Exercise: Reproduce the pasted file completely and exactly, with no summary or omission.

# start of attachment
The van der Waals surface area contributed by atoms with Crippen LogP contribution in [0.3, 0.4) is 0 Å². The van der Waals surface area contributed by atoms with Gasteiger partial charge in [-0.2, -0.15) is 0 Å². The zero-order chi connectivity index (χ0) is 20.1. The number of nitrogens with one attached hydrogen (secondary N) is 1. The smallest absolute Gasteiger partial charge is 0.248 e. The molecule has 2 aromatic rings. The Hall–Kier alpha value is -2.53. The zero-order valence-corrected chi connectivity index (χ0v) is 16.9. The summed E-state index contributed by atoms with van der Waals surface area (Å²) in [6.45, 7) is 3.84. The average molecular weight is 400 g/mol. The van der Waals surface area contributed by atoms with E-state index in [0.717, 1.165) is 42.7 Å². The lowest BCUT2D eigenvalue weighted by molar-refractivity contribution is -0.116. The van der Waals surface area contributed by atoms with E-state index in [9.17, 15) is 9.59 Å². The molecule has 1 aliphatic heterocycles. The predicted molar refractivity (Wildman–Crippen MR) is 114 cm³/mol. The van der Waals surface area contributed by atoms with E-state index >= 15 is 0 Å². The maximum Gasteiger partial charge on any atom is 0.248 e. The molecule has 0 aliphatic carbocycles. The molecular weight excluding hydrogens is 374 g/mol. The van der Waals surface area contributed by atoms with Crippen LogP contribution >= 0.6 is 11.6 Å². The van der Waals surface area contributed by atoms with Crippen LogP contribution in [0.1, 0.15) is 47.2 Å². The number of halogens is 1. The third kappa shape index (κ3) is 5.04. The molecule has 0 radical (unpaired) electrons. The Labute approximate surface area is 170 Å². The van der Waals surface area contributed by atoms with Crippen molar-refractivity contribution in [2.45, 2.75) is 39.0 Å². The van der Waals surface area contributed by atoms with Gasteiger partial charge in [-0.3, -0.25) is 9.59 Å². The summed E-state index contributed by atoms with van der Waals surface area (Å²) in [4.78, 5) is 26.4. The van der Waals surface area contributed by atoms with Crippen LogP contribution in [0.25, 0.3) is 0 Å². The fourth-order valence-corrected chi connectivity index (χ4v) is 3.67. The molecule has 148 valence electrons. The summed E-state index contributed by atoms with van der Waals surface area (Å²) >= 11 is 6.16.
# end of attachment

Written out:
The van der Waals surface area contributed by atoms with Crippen LogP contribution in [0.3, 0.4) is 0 Å². The van der Waals surface area contributed by atoms with Gasteiger partial charge in [-0.2, -0.15) is 0 Å². The zero-order chi connectivity index (χ0) is 20.1. The number of nitrogens with one attached hydrogen (secondary N) is 1. The smallest absolute Gasteiger partial charge is 0.248 e. The molecule has 2 aromatic rings. The Hall–Kier alpha value is -2.53. The zero-order valence-corrected chi connectivity index (χ0v) is 16.9. The summed E-state index contributed by atoms with van der Waals surface area (Å²) in [6.45, 7) is 3.84. The average molecular weight is 400 g/mol. The van der Waals surface area contributed by atoms with E-state index in [0.717, 1.165) is 42.7 Å². The lowest BCUT2D eigenvalue weighted by molar-refractivity contribution is -0.116. The van der Waals surface area contributed by atoms with E-state index in [9.17, 15) is 9.59 Å². The molecule has 1 aliphatic heterocycles. The predicted molar refractivity (Wildman–Crippen MR) is 114 cm³/mol. The van der Waals surface area contributed by atoms with E-state index >= 15 is 0 Å². The maximum Gasteiger partial charge on any atom is 0.248 e. The molecule has 0 aliphatic carbocycles. The molecular weight excluding hydrogens is 374 g/mol. The van der Waals surface area contributed by atoms with Crippen LogP contribution >= 0.6 is 11.6 Å². The van der Waals surface area contributed by atoms with Crippen LogP contribution in [0.1, 0.15) is 47.2 Å². The number of halogens is 1. The third kappa shape index (κ3) is 5.04. The molecule has 0 radical (unpaired) electrons. The Labute approximate surface area is 170 Å². The van der Waals surface area contributed by atoms with Crippen molar-refractivity contribution in [2.45, 2.75) is 39.0 Å². The van der Waals surface area contributed by atoms with Gasteiger partial charge in [-0.3, -0.25) is 9.59 Å². The summed E-state index contributed by atoms with van der Waals surface area (Å²) in [4.78, 5) is 26.4. The van der Waals surface area contributed by atoms with Crippen LogP contribution in [0.25, 0.3) is 0 Å². The fourth-order valence-corrected chi connectivity index (χ4v) is 3.67. The molecule has 148 valence electrons. The summed E-state index contributed by atoms with van der Waals surface area (Å²) >= 11 is 6.16.